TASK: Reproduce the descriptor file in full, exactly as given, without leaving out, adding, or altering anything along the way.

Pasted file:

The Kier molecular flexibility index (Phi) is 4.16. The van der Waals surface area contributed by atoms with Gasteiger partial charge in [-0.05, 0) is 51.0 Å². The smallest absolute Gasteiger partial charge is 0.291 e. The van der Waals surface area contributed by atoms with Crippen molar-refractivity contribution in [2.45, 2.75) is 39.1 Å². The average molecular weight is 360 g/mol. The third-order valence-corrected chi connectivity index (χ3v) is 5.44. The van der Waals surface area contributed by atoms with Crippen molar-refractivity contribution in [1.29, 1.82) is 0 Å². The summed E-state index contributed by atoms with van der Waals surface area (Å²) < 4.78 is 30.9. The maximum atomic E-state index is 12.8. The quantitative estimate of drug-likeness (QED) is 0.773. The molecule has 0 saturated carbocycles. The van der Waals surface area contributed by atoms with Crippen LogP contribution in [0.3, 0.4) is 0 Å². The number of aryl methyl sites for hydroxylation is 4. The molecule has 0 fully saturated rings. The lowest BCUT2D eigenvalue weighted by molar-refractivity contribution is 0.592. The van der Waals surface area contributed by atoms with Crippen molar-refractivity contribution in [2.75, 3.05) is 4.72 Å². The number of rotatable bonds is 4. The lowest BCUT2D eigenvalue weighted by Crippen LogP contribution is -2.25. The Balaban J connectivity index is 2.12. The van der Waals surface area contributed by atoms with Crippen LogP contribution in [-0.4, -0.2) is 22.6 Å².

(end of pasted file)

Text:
The Kier molecular flexibility index (Phi) is 4.16. The van der Waals surface area contributed by atoms with Gasteiger partial charge in [-0.05, 0) is 51.0 Å². The smallest absolute Gasteiger partial charge is 0.291 e. The van der Waals surface area contributed by atoms with Crippen molar-refractivity contribution in [2.45, 2.75) is 39.1 Å². The average molecular weight is 360 g/mol. The third-order valence-corrected chi connectivity index (χ3v) is 5.44. The van der Waals surface area contributed by atoms with Crippen molar-refractivity contribution in [1.29, 1.82) is 0 Å². The summed E-state index contributed by atoms with van der Waals surface area (Å²) < 4.78 is 30.9. The maximum atomic E-state index is 12.8. The quantitative estimate of drug-likeness (QED) is 0.773. The molecule has 0 saturated carbocycles. The van der Waals surface area contributed by atoms with Crippen LogP contribution in [0.3, 0.4) is 0 Å². The number of aryl methyl sites for hydroxylation is 4. The molecule has 0 fully saturated rings. The lowest BCUT2D eigenvalue weighted by molar-refractivity contribution is 0.592. The van der Waals surface area contributed by atoms with Crippen molar-refractivity contribution in [2.75, 3.05) is 4.72 Å². The number of rotatable bonds is 4. The lowest BCUT2D eigenvalue weighted by Crippen LogP contribution is -2.25. The Balaban J connectivity index is 2.12. The van der Waals surface area contributed by atoms with Crippen LogP contribution in [-0.4, -0.2) is 22.6 Å².